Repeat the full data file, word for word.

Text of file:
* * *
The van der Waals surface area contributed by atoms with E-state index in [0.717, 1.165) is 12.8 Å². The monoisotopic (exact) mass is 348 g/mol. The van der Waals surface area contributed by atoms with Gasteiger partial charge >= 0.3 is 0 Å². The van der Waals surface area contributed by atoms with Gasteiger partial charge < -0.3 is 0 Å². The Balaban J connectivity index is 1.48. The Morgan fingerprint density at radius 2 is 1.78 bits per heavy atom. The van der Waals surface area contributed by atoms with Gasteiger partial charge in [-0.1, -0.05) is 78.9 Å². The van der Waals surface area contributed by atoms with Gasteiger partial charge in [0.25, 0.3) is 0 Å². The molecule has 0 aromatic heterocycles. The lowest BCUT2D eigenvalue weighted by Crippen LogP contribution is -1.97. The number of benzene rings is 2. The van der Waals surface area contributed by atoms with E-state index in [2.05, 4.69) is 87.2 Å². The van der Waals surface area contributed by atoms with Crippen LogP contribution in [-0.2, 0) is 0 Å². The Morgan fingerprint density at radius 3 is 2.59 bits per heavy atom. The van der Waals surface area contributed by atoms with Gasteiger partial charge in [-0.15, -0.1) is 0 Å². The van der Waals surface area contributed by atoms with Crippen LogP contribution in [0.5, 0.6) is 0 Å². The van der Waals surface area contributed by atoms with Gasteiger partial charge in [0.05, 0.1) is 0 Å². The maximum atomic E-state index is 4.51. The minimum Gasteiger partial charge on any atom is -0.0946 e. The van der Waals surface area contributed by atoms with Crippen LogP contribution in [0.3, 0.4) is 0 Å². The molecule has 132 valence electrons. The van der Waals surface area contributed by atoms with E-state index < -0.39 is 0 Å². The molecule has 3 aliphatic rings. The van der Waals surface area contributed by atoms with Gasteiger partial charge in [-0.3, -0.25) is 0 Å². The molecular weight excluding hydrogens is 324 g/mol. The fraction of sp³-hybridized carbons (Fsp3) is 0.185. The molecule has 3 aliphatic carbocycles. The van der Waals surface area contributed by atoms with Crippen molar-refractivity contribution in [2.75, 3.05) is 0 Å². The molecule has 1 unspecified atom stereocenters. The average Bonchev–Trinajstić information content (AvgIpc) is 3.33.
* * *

The van der Waals surface area contributed by atoms with E-state index in [0.717, 1.165) is 12.8 Å². The monoisotopic (exact) mass is 348 g/mol. The van der Waals surface area contributed by atoms with Gasteiger partial charge >= 0.3 is 0 Å². The van der Waals surface area contributed by atoms with Gasteiger partial charge < -0.3 is 0 Å². The Balaban J connectivity index is 1.48. The Morgan fingerprint density at radius 2 is 1.78 bits per heavy atom. The van der Waals surface area contributed by atoms with Gasteiger partial charge in [-0.1, -0.05) is 78.9 Å². The van der Waals surface area contributed by atoms with Gasteiger partial charge in [0.25, 0.3) is 0 Å². The molecule has 0 aromatic heterocycles. The lowest BCUT2D eigenvalue weighted by Crippen LogP contribution is -1.97. The number of benzene rings is 2. The van der Waals surface area contributed by atoms with E-state index in [2.05, 4.69) is 87.2 Å². The van der Waals surface area contributed by atoms with Crippen LogP contribution in [-0.2, 0) is 0 Å². The Morgan fingerprint density at radius 3 is 2.59 bits per heavy atom. The van der Waals surface area contributed by atoms with Gasteiger partial charge in [-0.15, -0.1) is 0 Å². The van der Waals surface area contributed by atoms with Crippen LogP contribution in [0.5, 0.6) is 0 Å². The van der Waals surface area contributed by atoms with Gasteiger partial charge in [0.05, 0.1) is 0 Å². The maximum atomic E-state index is 4.51. The minimum Gasteiger partial charge on any atom is -0.0946 e. The van der Waals surface area contributed by atoms with Crippen LogP contribution in [0.3, 0.4) is 0 Å². The molecule has 132 valence electrons. The van der Waals surface area contributed by atoms with E-state index < -0.39 is 0 Å². The molecule has 3 aliphatic rings. The van der Waals surface area contributed by atoms with Gasteiger partial charge in [-0.3, -0.25) is 0 Å². The molecular weight excluding hydrogens is 324 g/mol. The fraction of sp³-hybridized carbons (Fsp3) is 0.185. The molecule has 3 aliphatic carbocycles. The van der Waals surface area contributed by atoms with Crippen molar-refractivity contribution in [2.75, 3.05) is 0 Å². The molecule has 1 unspecified atom stereocenters. The average Bonchev–Trinajstić information content (AvgIpc) is 3.33.